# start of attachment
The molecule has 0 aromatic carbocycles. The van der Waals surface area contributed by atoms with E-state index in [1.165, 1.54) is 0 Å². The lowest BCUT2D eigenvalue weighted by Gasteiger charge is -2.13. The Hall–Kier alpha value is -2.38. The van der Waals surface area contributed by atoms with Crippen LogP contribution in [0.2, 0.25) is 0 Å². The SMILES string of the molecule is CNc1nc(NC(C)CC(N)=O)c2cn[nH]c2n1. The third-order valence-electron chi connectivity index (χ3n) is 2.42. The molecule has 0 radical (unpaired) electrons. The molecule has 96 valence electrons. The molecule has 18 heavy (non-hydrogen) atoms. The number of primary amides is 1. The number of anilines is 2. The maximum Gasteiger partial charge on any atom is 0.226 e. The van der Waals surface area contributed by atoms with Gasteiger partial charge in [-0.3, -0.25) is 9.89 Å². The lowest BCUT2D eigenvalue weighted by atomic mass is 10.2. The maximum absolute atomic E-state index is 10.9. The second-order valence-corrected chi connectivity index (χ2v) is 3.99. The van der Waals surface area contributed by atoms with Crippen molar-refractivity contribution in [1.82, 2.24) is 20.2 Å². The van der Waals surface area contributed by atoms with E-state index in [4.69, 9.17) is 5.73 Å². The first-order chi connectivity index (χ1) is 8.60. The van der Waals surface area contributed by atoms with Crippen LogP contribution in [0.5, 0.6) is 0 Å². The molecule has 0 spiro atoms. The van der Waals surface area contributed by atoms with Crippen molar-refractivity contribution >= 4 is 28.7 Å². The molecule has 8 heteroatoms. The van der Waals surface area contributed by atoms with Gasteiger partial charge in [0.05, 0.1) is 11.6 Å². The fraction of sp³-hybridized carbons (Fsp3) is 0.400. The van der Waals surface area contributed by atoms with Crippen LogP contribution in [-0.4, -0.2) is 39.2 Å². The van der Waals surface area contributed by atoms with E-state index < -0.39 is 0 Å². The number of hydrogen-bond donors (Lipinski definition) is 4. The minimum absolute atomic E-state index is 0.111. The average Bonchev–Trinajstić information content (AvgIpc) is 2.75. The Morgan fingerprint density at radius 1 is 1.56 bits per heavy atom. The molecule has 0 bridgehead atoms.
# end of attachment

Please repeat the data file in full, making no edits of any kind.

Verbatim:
The molecule has 0 aromatic carbocycles. The van der Waals surface area contributed by atoms with E-state index in [1.165, 1.54) is 0 Å². The lowest BCUT2D eigenvalue weighted by Gasteiger charge is -2.13. The Hall–Kier alpha value is -2.38. The van der Waals surface area contributed by atoms with Crippen LogP contribution in [0.2, 0.25) is 0 Å². The SMILES string of the molecule is CNc1nc(NC(C)CC(N)=O)c2cn[nH]c2n1. The third-order valence-electron chi connectivity index (χ3n) is 2.42. The molecule has 0 radical (unpaired) electrons. The molecule has 96 valence electrons. The molecule has 18 heavy (non-hydrogen) atoms. The number of primary amides is 1. The number of anilines is 2. The maximum Gasteiger partial charge on any atom is 0.226 e. The van der Waals surface area contributed by atoms with Gasteiger partial charge in [-0.3, -0.25) is 9.89 Å². The lowest BCUT2D eigenvalue weighted by atomic mass is 10.2. The maximum absolute atomic E-state index is 10.9. The second-order valence-corrected chi connectivity index (χ2v) is 3.99. The van der Waals surface area contributed by atoms with Crippen molar-refractivity contribution in [1.82, 2.24) is 20.2 Å². The van der Waals surface area contributed by atoms with E-state index in [4.69, 9.17) is 5.73 Å². The first-order chi connectivity index (χ1) is 8.60. The van der Waals surface area contributed by atoms with Crippen LogP contribution in [0.5, 0.6) is 0 Å². The molecule has 0 spiro atoms. The van der Waals surface area contributed by atoms with Crippen molar-refractivity contribution >= 4 is 28.7 Å². The molecule has 8 heteroatoms. The van der Waals surface area contributed by atoms with Gasteiger partial charge in [0.05, 0.1) is 11.6 Å². The fraction of sp³-hybridized carbons (Fsp3) is 0.400. The van der Waals surface area contributed by atoms with Crippen LogP contribution in [-0.4, -0.2) is 39.2 Å². The van der Waals surface area contributed by atoms with E-state index < -0.39 is 0 Å². The number of hydrogen-bond donors (Lipinski definition) is 4. The minimum absolute atomic E-state index is 0.111. The average Bonchev–Trinajstić information content (AvgIpc) is 2.75. The Morgan fingerprint density at radius 1 is 1.56 bits per heavy atom. The molecule has 0 bridgehead atoms.